Album review: Magic Kids' 'Memphis'
On first listen, this debut from Magic Kids sounds like a soda-fountain-sweet collection of breezy sock-hop ditties that draws heavily from the Beach Boys playbook. And while that is all accurate, the album is more than a simple exercise in retro charm. The very young Memphis quintet uses its '60s obsession as a platform to show off a fully realized and immaculately executed pop vision.
Orchestral flourishes sweep in and out but smartly never overpower or overdramatize the songs. Violins and occasional brass aren't used as crutches for emotional heft but are vital elements in achieving a perfect equilibrium, comfortably nestled between Bennett Foster's inviting falsetto, abundant hooks and girl-group harmonies. Whether dealing with giddy glee ("Superball," "Good to Be") or wistful longing ("Summer," "Sailin' "), there's nothing haphazard about the band's concoctions, all as ebullient as they are efficient.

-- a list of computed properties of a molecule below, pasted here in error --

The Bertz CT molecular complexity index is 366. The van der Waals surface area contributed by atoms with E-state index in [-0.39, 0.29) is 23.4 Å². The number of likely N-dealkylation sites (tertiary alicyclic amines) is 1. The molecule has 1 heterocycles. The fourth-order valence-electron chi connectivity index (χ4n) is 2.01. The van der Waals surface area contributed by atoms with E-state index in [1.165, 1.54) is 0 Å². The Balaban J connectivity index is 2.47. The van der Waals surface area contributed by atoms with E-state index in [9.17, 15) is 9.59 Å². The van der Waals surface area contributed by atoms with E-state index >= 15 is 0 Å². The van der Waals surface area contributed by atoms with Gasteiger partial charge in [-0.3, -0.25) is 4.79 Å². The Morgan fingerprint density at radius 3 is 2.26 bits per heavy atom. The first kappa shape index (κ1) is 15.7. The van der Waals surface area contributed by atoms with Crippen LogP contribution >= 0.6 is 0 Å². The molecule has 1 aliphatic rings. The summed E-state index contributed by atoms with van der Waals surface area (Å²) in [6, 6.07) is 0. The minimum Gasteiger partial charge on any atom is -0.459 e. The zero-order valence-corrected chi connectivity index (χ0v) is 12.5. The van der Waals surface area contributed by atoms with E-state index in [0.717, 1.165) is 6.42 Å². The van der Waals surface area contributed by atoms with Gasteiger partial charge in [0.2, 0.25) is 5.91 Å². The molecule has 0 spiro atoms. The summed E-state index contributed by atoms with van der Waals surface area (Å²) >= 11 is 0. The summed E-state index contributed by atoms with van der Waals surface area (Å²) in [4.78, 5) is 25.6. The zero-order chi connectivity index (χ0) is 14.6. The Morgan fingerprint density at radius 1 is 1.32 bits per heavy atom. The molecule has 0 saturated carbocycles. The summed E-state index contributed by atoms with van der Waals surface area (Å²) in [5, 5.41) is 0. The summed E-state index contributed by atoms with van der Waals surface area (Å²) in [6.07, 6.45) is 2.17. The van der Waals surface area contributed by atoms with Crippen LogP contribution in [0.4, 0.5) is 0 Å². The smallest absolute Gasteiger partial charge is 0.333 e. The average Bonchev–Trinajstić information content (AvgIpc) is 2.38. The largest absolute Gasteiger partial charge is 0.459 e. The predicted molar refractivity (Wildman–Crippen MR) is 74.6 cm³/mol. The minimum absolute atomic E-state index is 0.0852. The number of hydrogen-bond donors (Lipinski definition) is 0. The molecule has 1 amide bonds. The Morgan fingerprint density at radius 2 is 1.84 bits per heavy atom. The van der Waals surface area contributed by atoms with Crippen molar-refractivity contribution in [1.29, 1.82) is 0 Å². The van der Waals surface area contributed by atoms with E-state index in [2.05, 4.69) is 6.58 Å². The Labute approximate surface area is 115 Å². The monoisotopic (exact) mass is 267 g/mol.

Occasionally "Memphis" teeters on the brink of being precious. The almost onomatopoeic keyboards in "Superball" and some grade-school-worthy love lyrics ("Diamonds and pearls/My steady girl," Foster coos on "Hey Boy") make the sugar rush almost too intense. But the conviction with which the band delivers each tune proves impossible to resist.
Perhaps Magic Kids' best feat is that "Memphis" successfully walks that fine line of achieving a signature sound -- summer vacation stories that are carefree yet carefully crafted -- without offering 11 variations of the same song. It's the latter part of that equation that will likely make Magic Kids worth following once the season changes.
-- David Malitz
"Candy," "Superball," "Hey Boy"